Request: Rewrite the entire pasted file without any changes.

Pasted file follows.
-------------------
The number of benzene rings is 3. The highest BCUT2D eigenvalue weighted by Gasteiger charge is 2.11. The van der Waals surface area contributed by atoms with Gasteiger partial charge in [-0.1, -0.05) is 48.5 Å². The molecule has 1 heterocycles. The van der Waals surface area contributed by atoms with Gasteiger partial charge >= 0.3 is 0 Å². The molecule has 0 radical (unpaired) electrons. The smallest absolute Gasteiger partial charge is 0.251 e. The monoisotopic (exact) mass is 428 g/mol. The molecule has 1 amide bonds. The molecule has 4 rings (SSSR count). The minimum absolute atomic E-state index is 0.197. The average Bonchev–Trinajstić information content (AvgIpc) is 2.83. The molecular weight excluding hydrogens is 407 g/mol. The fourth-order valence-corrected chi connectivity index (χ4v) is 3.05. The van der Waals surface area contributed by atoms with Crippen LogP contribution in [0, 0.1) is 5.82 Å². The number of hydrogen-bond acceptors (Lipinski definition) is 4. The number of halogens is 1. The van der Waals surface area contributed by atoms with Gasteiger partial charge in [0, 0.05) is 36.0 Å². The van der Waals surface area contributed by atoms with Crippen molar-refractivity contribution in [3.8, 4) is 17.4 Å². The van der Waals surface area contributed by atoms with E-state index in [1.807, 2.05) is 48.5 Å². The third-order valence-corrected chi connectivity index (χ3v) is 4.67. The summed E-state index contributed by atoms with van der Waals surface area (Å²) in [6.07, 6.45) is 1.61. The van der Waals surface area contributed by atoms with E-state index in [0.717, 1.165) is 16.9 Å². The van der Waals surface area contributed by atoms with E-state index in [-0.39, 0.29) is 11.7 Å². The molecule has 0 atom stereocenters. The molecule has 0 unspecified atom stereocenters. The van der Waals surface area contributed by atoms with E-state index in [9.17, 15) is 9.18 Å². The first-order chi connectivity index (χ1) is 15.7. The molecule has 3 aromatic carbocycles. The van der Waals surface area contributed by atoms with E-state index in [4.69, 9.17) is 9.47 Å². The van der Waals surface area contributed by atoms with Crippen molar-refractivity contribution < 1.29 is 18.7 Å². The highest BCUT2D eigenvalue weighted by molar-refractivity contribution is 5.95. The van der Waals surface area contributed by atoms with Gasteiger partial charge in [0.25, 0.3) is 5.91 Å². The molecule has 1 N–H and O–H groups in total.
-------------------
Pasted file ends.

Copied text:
The number of benzene rings is 3. The highest BCUT2D eigenvalue weighted by Gasteiger charge is 2.11. The van der Waals surface area contributed by atoms with Gasteiger partial charge in [-0.1, -0.05) is 48.5 Å². The molecule has 1 heterocycles. The van der Waals surface area contributed by atoms with Gasteiger partial charge >= 0.3 is 0 Å². The molecule has 0 radical (unpaired) electrons. The smallest absolute Gasteiger partial charge is 0.251 e. The monoisotopic (exact) mass is 428 g/mol. The molecule has 1 amide bonds. The molecule has 4 rings (SSSR count). The minimum absolute atomic E-state index is 0.197. The average Bonchev–Trinajstić information content (AvgIpc) is 2.83. The molecular weight excluding hydrogens is 407 g/mol. The fourth-order valence-corrected chi connectivity index (χ4v) is 3.05. The van der Waals surface area contributed by atoms with Crippen LogP contribution in [0, 0.1) is 5.82 Å². The number of hydrogen-bond acceptors (Lipinski definition) is 4. The number of halogens is 1. The van der Waals surface area contributed by atoms with Gasteiger partial charge in [0, 0.05) is 36.0 Å². The van der Waals surface area contributed by atoms with Crippen molar-refractivity contribution in [3.8, 4) is 17.4 Å². The van der Waals surface area contributed by atoms with E-state index in [1.807, 2.05) is 48.5 Å². The third-order valence-corrected chi connectivity index (χ3v) is 4.67. The summed E-state index contributed by atoms with van der Waals surface area (Å²) in [6.07, 6.45) is 1.61. The van der Waals surface area contributed by atoms with E-state index in [0.717, 1.165) is 16.9 Å². The van der Waals surface area contributed by atoms with E-state index in [-0.39, 0.29) is 11.7 Å². The molecule has 0 atom stereocenters. The molecule has 0 unspecified atom stereocenters. The van der Waals surface area contributed by atoms with E-state index in [9.17, 15) is 9.18 Å². The first-order chi connectivity index (χ1) is 15.7. The molecule has 3 aromatic carbocycles. The van der Waals surface area contributed by atoms with E-state index in [4.69, 9.17) is 9.47 Å². The van der Waals surface area contributed by atoms with Crippen molar-refractivity contribution < 1.29 is 18.7 Å². The highest BCUT2D eigenvalue weighted by molar-refractivity contribution is 5.95. The van der Waals surface area contributed by atoms with Gasteiger partial charge in [0.25, 0.3) is 5.91 Å². The molecule has 1 N–H and O–H groups in total.